"I think it's an interesting process to go through, right? Because I think especially for women, we are very afraid of our own anger and own heartbreak, and actually any uncomfortable feelings. I mean, I know so many people who try to avoid heartbreak. But actually what you just said, Rachael, the thing that makes me the most heartbroken, which would be children who don't have a place to be safe, is what led me to my greatest purpose. I think heartbreak often leads us to purpose. Every world changer I know is somebody who it started with a broken heart. All of us know what breaks our heart, whether it's animals or war or hunger, you go to that place that breaks your heart and you find your purpose in your people. Anger can do that, I think anger can do that. I think anger can be a sign that, most women think if I'm angry, it means I need to change myself. Because we've been taught that anger is bad, but actually anger can sometimes be a signal that there's something outside in the world that we need to change. What angers us can be a sign of a boundary we need to fix outside of us, or an injustice in the world that we need to be a part of. So it's good, anger is good information, but for me, it's not a good like direction giver. Because anger usually tells me to like burn it all down or say the thing, or just something that gives me immediate gratification, but isn't healing in any way. So I just think that brave is a little bit wiser than anger. It's like anger fires you up, but there's always this voice inside of us. And actually, I don't know if it's a voice, it's just a knowing that kind of knows what is the next right thing."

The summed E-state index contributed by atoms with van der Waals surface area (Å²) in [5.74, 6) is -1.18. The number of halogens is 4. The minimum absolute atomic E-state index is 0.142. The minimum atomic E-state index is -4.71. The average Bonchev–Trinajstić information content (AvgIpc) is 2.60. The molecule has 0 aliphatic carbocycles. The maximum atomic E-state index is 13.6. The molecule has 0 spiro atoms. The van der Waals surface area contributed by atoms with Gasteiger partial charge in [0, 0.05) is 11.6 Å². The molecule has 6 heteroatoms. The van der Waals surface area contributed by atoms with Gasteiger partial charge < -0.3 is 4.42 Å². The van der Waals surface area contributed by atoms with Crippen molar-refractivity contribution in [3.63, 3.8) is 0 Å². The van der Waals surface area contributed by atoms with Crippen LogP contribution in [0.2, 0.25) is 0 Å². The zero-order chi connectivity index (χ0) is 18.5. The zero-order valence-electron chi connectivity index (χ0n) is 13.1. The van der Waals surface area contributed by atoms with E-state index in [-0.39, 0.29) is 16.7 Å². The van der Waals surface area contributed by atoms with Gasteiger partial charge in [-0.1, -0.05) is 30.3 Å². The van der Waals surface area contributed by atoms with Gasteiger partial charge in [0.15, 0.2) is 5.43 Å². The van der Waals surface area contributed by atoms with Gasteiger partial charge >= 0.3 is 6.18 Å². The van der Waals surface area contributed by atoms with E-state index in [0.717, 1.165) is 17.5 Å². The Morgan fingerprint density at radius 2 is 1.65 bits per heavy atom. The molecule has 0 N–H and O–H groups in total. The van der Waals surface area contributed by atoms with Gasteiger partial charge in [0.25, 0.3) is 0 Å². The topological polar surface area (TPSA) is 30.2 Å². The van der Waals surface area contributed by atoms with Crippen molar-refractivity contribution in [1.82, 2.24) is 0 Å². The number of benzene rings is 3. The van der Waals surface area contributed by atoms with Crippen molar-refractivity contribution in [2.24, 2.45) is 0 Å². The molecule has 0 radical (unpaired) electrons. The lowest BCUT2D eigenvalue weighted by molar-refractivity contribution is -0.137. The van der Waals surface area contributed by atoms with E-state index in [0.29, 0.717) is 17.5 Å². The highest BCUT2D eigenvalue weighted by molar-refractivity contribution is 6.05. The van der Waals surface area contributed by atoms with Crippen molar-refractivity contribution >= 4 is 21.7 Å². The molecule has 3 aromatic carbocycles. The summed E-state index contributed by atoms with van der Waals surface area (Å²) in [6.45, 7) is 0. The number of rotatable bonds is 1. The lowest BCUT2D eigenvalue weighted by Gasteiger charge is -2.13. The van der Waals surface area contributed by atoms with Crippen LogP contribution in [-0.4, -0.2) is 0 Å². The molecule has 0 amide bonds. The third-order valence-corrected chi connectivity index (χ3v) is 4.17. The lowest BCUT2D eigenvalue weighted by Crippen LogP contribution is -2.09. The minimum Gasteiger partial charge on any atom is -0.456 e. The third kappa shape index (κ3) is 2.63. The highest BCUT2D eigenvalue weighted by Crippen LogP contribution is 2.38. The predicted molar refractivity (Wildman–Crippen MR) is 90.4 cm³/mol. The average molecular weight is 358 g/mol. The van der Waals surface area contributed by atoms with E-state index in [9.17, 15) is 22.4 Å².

That's what's so beautiful about Glennon's work. It's about being brave enough to take that next step, and not just have the quick fix, but to go for the long game.
"I actually come from a family of hot heads," says Glennon. "Like my first initial reaction is to get mad. I love quick fixes. I have just learned that they don't work in the long run. I think the power is in the rage and the ego, but there's no power there. It's all lower and deeper. And when we can just take those seconds, then everything we do comes with more healing and power."